When Fallout 76 came out in 2018, the reception to it was rightfully unfavorable. A game so bad, broken, and buggy it was historic. But, like most live service games, they age and get more content. Alongside other tender love and care things to improve quality of life, like bug and glitch fixing. So what does Fallout 76 look like today? Will it be something that can only be appreciated by the people who paid full price for it? Or will it be the same old experience as it was offered at launch?
Country Roads, Take Me Home
At least, this is what I thought going into the game. Embracing the core concept of Fallout 76 at launch as an MMO-lite where the only humans to find would be other players, was exciting at first. Then I woke up in Vault 76, collected my free gear, left the vault with a party cap on, and descended down the stairs. What do my eyes behold to me? It was two random humans that immediately shattered my preconceived excitement. Ignoring their existence to maintain my excitement, I ventured off into the forest to fistfight laser shooting robots, and take down a “scorch” or zombie to acquire my first gun.
The journey was starting to get spicey now. With bullets in the chamber, junk in my bag, and a whole world to explore, nothing could go wrong. Until I stumbled upon a farm down the way with a lady and talking scorch in a bit of a pickle. Someone caused a ruckus, and I had to put him down. Ah well, there’s plenty more where that came from, according to that distressed woman. So, as I ignored all the lovingly written dialogue and walked up the gates of my first bandit camp, this is when it all clicked for me. If I went into this game expecting some groundbreaking experience, I would’ve been playing this wrong. I would’ve wandered the wastelands looking for interesting exploits, but this was much more fun.
Tomfoolery in the Wasteland
With this newfound excitement fresh in my mind for the weeks ahead, I went off the beaten path, which is actually a major strength in Fallout 76. There’s a whole of seemingly nothing to explore, but after that veneer peels, there is actually so much to find. As well as encampments to light up with pipe pistols held together by wood and a prayer. Super mutants? No problem. Mole rat things leading me to mine shafts? Sure why not? Or maybe explore a random suburban neighborhood and the remnants of a surprisingly clean mansion.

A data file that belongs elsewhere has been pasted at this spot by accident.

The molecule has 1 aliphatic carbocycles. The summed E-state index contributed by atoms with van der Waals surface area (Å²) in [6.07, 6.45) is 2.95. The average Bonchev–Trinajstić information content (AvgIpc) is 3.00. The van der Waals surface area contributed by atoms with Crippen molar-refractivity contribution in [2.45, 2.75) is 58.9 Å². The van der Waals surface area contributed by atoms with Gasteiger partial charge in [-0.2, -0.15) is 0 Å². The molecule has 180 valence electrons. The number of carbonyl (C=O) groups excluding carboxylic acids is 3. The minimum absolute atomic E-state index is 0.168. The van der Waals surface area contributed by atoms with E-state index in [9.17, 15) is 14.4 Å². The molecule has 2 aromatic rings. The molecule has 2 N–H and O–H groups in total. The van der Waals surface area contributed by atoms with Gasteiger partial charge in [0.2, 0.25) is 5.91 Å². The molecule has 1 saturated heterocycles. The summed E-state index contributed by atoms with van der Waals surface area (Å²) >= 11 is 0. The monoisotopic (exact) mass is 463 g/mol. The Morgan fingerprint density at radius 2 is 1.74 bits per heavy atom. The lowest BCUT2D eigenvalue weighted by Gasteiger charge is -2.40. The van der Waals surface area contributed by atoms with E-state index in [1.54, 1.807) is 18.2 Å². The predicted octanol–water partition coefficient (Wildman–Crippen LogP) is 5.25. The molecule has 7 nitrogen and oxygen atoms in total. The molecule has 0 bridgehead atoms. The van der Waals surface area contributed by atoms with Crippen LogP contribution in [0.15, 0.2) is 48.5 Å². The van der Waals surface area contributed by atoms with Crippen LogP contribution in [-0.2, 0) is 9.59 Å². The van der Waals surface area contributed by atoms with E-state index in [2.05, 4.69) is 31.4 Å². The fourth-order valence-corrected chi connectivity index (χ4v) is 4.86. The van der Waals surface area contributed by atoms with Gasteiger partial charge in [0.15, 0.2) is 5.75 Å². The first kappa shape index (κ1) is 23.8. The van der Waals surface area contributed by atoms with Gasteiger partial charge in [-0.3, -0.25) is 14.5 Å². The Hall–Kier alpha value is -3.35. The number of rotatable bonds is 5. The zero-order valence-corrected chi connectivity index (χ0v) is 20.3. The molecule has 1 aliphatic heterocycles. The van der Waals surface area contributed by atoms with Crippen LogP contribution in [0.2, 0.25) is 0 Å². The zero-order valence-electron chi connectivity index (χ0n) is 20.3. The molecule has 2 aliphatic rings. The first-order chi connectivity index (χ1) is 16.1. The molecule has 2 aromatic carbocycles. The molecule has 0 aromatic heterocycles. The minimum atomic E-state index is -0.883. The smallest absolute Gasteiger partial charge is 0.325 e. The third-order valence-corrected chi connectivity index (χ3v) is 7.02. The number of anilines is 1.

In my travels in Fallout 76, I worked my way up a mountain that housed some weird facility related to mining. As I ascended popping the heads off the mole rats along the way, I stumbled upon a workbench. It said I claimed it, not relaying what that meant at all. So naturally, I left to collect the loot that lie before me and noticed robots showing up. I don’t remember doing anything to get the attention of these enemies, but I cleared them out with haste.
Only to find a robot stuck in the staircase trying his hardest to shoot at me. It was an admirable effort, but I had other plans for the robot we’ll call Jeff here. Clearly, his legs don’t work and he’s infected with a virus to be stuck in this depressing rut. But don’t worry Jeff, my revolver here has the cure, you won’t feel a thing. The shenanigans one can stumble upon in the wasteland create an experience I wasn’t looking for but was happy to oblige with my time with.
A Still Broken Game
As the days went on, I felt lonely and wanted to drag my friend into Fallout 76 so he happily joined in for his first and only night. As we roamed the lonely, broken roadways and explored creepy-looking shacks. The game finally started to break down in place of both of us. With fog appearing out of nowhere and disappearing in the blink of an eye.
Bearing witness to a shootout between a trio of humans and super mutants where the humans leave by sliding on the terrain. It created memories I was only able to make one time alone. When ascending up a different mountain, I found a weird source of light peaking through the mountain itself. Believing if I dig here, I would find buried treasure of some sort.
Final Thoughts on Fallout 76
If you’ve ever been on the fence about Fallout 76 for the myriad of problems the game launched with, I cannot blame you, dear reader. But it should be noted that this game cannot and will not harm you if you decide to play as I do. To ignore the story over the fear of investment and let down. Going off the beaten path to find areas that either give me something to shoot or to wonder what these places were before the apocalypse. It’s the ideal open world, like video game junk food. Something to sit back with if you need a little escape and don’t want your brain to lose its higher functions in the process.
I didn’t go into this game expecting to enjoy it at all. But while it wanted to entertain me with lovingly written characters, and factions, or its many many holotapes. I instead found myself laughing at the fact my bullet counter and stamina meter were covered up by the very quests I needed them for. That, dear reader, is irony.